Sunday, November 09, 2014

Styrofoam Pads - First Aid for Laminitis!

I was reminded today when looking online for some dental impression material for hoof packing that these styrofoam pads - along with a roll of duct tape - belong in every barn! (And on every veterinarian's, farrier's and other hoof professional's truck.) You may never need to use them but the styrofoam pads can be a lifesaver for a horse with acute laminitis while you get the diet and other factors in line.
You need at least three sets that fit your horses to start - on heavier horses they will compress quickly so you may need to stack three pads in two to three days or less. If you have small, average and large horses, you should keep three sets in each size on hand.
The newer instruction video is easy to follow. If the horse has a lot of extra toe length and you're not adept at trimming you may need your farrier/trimmer to trim and bevel the toe for you. But you can apply the foam while waiting for the trim or before shoes are pulled.
Initially, get the hoof as clean as you can but if the horse is really sore that may be difficult - you can spend more time on "super cleaning" with a vinegar rinse in a squirt bottle between the first and second pad application (and some medicated powder can help with "hoof funk").
I can hear now "OMG, $33 for 3 sets times 3 or 4 sizes? I can't afford that!" Believe me - when you see your horse suffering from the pain of laminitis, you'd be willing to pay hundreds to relieve that pain (and the emergency vet bill will be at least that). So a few dollars spent on "insurance" now ("something providing protection against a possible eventuality we hope never happens") will be well worth it if you ever do need it.

With best regards,
Patti in Vail AZ - where Fall has fallen
(and only 42 days until Winter Solstice)

PS - Dental Impression Material can be the long term support solution to help you rehab your horse in boots. Check with your local farrier supply or see the links below.

About EDSS Styrofoam Pads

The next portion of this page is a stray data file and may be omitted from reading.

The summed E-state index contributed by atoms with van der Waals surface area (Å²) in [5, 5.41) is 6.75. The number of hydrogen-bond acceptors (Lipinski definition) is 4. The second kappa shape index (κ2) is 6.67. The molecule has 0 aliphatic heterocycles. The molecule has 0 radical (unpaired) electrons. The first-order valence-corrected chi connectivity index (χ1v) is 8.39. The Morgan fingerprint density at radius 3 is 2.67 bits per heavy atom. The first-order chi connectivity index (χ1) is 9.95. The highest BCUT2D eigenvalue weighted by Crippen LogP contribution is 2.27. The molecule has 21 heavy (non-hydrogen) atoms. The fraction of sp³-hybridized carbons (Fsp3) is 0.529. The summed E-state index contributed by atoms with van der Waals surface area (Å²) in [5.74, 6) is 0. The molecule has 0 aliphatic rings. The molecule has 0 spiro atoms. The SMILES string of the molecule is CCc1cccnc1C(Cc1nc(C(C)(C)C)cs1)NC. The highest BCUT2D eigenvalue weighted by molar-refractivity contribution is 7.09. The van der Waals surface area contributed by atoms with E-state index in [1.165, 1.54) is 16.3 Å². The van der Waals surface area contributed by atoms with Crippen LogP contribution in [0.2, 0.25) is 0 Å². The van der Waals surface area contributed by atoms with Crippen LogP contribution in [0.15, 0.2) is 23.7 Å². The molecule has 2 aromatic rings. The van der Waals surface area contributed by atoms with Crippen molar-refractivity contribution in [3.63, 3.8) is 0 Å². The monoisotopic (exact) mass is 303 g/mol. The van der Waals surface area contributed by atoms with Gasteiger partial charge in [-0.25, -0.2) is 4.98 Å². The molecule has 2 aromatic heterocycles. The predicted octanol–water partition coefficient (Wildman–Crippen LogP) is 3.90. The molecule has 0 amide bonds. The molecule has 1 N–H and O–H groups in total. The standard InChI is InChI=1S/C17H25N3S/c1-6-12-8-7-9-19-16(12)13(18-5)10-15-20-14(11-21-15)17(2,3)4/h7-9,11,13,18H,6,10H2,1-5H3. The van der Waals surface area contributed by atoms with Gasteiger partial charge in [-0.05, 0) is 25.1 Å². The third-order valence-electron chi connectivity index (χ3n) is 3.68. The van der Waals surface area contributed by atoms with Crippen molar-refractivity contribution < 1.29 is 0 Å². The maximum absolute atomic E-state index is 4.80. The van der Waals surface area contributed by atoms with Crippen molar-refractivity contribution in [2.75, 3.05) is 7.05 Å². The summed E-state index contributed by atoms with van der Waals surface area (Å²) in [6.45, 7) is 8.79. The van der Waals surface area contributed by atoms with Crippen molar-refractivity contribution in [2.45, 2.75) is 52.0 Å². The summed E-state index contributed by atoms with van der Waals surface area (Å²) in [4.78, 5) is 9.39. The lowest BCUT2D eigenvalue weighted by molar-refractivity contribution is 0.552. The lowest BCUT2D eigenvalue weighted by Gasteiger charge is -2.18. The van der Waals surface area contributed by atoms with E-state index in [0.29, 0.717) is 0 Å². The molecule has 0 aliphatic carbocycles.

EDSS Styrofoam Pad Instructional Videl
EDSS Sole Support [Dental] Impression Material

Thursday, May 29, 2014

The Riding Instructor

While I'm still recovering (much more slowly than I'd like)  from my broken/sprained wrist which has kept me away from my keyboard for much longer than I expected, I'd like to go off topic and introduce you to The Riding Instructor

In her most recent blog post Don’t Trust Your Beginner Riders with a Beginner Instructor, Barbara Fox writes about one of her favorite subjects - the importance of mastering the basics.

Good riding requires a knowledge of good basics. Good basics come from good instruction. It requires attention to detail and a desire to improve. Good riding requires patience and endurance and goal setting. Competition and fancy horses are not a requirement for developing an excellent set of basic skills. Competition should always be a test of our progress and should never be our end goal. If it becomes our end goal and winning become our only desire, then we resort to short cuts, gimmicks and tricks and we lose much of the real value of a life with horses. In the end we are riding only for a prize and not for the love of the sport.
The Riding Instructor  is one of the few blogs I unhesitantly suggest everyone subscribe to. Especially in the West, a lot of new riders seem to skip the basics and go right to "kick = forward and pull = stop" without a lot of understanding about what might motivate a horse. Whether you ride at a NFR Finals or Grand Prix level, or if you, your kids or your grandchildren are new to the world of horses, you will definitely learn something new each time you read one of Barbara's posts.

With best regards,
Patti in cloudy Vail AZ
where the first rain of summer is trying to happen.

The Riding Instructor
Don’t Trust Your Beginner Riders with a Beginner Instructor
Horsemen’s Ground School – What’s Not To Love?